Here are a few tips to measure learning ROI and its impact on your business:
- Work with the senior leadership to identify your organization’s desired learning outcomes and determine your training goals.
- Decide the KPIs to be used for calculating training ROI. Choose measurable and quantifiable KPIs that are competency-based, skill-based, and aligned to employee and organizational goals.
- Implement a learning and development (L&D) platform that allows you to track learning analytics and measure outcomes, or integrate your LMS with a trusted third-party analytics platform that can offer actionable insights on your L&D performance.
- Correlate the preferred KPIs against training variables provided by your L&D platform to obtain deep, measurable insights. For example, sales training should improve sales performance and soft skills training should improve communication.
- Test the knowledge gained by employees using periodic quizzes, tests, and assessments. Track the results to understand the level of knowledge retained by employees and analyze how they apply the knowledge back on their jobs.
4. Reduce training & onboarding costs without sacrificing the quality and effectiveness of Learning
According to the ATD State of The Industry Report, an average organization spent USD 1,280 per employee on formal learning in 2022. However, the cost of not training your employees can hurt your bottom line severely, leading to higher employee turnover and more errors at work.
Here are a few tips to help you plan a realistic training budget:
- Choose an L&D platform that helps streamline and automate the routine tasks around planning, assigning, and measuring your training. This will give your admins their time back to focus on valuable tasks like developing courses and defining learning objectives.
- Online training delivered via an L&D will allow your employees to access and learn the courses from anywhere. It saves your employees’ time and traveling costs.
- New employees replacing the existing workforce can leverage an L&D platform to access job-specific and organizational courses, reducing the time taken to settle down and be productive.
- Invest in online, asynchronous training to train your employees without breaking the bank.
- Collaborate with your in-house experts to create internal training programs that can be delivered via an LMS to cut your training costs.
5. Create personalized learning journeys
L&D plays an important role in providing highly engaging, learner-centric development experiences. A survey by Forbes shows that 47% of respondents are not satisfied with their employer’s learning and development programs as they take a blanket approach in which all the learners are served the same content.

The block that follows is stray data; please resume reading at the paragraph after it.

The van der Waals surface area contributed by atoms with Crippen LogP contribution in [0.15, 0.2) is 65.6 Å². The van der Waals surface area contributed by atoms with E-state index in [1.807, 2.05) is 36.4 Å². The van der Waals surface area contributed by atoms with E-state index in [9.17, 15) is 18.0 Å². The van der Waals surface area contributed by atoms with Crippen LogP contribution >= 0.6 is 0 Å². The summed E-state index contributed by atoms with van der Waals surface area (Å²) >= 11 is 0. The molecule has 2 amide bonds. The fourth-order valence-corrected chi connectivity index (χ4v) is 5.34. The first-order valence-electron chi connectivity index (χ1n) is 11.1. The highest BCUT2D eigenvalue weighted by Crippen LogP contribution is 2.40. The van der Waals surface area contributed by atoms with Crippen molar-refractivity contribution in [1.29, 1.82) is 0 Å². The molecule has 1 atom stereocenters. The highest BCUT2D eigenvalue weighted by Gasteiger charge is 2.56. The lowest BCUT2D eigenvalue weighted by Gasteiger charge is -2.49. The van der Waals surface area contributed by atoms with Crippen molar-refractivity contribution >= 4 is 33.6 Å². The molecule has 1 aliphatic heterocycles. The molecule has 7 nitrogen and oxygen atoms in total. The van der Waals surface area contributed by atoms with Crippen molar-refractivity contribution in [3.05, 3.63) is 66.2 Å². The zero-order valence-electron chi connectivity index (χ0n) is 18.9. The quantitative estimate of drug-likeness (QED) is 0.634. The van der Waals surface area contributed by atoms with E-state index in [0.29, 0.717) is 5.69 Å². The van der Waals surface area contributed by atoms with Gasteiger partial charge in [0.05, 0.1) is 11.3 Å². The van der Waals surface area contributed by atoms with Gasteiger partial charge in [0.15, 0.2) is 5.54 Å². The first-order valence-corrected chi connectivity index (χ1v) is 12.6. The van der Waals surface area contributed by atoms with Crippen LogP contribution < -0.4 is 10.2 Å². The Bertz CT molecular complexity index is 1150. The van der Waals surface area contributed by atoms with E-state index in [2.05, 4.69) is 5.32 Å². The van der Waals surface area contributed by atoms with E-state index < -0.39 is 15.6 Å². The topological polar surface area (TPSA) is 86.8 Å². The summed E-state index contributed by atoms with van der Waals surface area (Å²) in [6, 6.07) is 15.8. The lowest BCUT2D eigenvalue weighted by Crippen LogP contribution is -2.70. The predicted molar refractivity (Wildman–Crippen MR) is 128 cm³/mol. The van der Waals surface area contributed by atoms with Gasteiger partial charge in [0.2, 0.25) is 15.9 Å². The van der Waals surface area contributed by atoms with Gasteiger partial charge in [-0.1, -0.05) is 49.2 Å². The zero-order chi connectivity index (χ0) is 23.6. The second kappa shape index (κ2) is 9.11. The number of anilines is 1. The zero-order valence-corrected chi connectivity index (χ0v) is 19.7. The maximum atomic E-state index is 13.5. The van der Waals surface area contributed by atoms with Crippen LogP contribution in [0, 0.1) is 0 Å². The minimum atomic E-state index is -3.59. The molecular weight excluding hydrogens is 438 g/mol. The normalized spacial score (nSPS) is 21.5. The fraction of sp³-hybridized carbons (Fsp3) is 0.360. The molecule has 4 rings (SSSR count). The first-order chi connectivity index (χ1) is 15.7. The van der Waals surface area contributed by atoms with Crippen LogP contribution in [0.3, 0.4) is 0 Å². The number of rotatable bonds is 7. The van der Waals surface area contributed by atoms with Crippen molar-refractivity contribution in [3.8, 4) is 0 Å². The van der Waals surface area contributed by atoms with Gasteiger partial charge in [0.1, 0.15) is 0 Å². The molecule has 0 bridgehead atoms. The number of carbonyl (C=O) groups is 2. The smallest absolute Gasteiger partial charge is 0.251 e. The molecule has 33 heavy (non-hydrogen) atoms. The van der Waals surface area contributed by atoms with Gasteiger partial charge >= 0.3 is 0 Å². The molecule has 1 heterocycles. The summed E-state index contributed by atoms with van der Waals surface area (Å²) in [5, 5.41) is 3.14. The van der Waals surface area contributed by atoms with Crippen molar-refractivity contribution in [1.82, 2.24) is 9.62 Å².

Personalized learning, on the other hand, focuses on individual requirements meaning that employees are provided with content that meets their learning needs and objectives.
- Creating personalized learning plans allow L&D leaders to track training progress and performance, and add performance management elements like one-on-ones, feedback, or skills reviews into the process.
- Supervisors or managers will find it easy to stay in touch with their employees during key moments and evaluate their progress on the fly.
- Learners are more likely to remember relevant content and apply the knowledge gained in their day-to-day roles.
- Personalized learning paths aided by Artificial Intelligence (AI) and machine learning powered course recommendations will make it possible for employees to consume relevant content and learn at a faster pace.
- By improving the quality of content and the method of training, employees will be in a better position to create more engaging and relevant customer experiences. Thus, personalized learning helps generate more revenue from your products and services.
To bolster long-term preparedness, organizations must make learning and development a part of their employees’ daily workflow. Nearly 69% of organizations are doing more skill building now than they did before the COVID-19 crisis. “Learning in the flow of work”, which is best managed through a learning management system, will help organizations to upskill and reskill their employees at speed.
What are your organization’s HR priorities to win in today’s business climate? We’d love to hear from you. If you’d like to know how Skill Lake can help ensure continuous learning and development in your workplace, contact our team.